What follows is part of a note I sent to my team near the end of 2017 to thank them for the progress we'd made. The business was going through its most challenging transition in years: declining sales, dwindling profit, change in ownership, layoffs, and multiple restructurings. This was one of the most challenging times for me professionally and where I grew tremendously as a leader.


I want to take a moment to thank you all for the hard work and dedication you put in every single day to support our incredible group. In what seemed like the most challenging and tumultuous year, you all persevered and embraced the grind with the hope of making things better. I've always had confidence that we could turn the tide with our teammates' support; I believe it's begun.

So, how do we continue making progress? In what ways do we have to change to get better? How will each person on this team contribute, in concrete terms, to making us the highest-performing team?

Be radically candid with each other. Candor must override hierarchy. Build and nurture relationships with your peers and your business partners to enable a continuous loop of thoughtful and honest feedback. Without open communication, we rob each other of the chance to experiment, fail, and, most importantly, learn from our mistakes.

Embrace change. ​Be respectful, be empathetic, and ask, "can this be done differently?" I believe change begets growth. It may be uncomfortable at times, but if real and valuable learnings result from the change, it was worth the pain.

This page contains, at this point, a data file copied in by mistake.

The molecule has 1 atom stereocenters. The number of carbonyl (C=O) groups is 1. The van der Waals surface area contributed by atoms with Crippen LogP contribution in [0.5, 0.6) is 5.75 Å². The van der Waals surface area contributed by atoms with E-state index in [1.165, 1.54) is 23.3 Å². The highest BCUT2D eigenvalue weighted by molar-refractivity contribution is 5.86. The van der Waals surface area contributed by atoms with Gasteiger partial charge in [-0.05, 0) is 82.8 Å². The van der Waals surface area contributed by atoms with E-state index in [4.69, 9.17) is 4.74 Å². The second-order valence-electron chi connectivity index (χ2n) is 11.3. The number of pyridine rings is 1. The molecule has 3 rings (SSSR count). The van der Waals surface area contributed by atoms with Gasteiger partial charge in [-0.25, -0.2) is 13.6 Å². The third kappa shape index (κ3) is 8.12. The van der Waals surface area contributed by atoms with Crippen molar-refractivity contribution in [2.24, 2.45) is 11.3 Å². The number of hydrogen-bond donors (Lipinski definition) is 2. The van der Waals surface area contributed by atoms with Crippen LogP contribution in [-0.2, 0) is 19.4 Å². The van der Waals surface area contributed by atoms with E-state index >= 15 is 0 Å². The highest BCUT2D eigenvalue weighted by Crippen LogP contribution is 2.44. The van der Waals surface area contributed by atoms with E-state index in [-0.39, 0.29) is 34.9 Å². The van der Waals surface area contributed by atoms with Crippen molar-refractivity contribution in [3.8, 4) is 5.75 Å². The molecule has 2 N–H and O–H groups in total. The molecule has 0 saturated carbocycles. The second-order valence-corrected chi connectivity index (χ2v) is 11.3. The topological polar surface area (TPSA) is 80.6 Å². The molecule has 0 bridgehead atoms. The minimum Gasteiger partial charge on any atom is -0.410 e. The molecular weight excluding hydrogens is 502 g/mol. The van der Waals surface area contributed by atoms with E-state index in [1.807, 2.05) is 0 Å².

"The challenger needs support to find its footing. Protection of the new, not the future, not the past, must be a conscious effort." -- Ed Catmull, Creativity Inc.

I have confidence in our team and our leaders that next year, with continued growth and progress, we can confidently and proudly say that we're one of the best engineering practices in San Diego (baby steps).



"And it ought to be remembered that there is nothing more difficult to take in hand, more perilous to conduct, or more uncertain in its success, than to take the lead in the introduction of a new order of things. Because the innovator has for enemies all those who have done well under the old conditions, and lukewarm defenders in those who may do well under the new. This coolness arises partly from fear of the opponents, who have the laws on their side, and partly from the incredulity of men, who do not readily believe in new things until they have had a long experience of them. Thus it happens that whenever those who are hostile have the opportunity to attack they do it like partisans, whilst the others defend lukewarmly, in such wise that the prince is endangered along with them."-- Machiavelli - The Prince, Chapter 6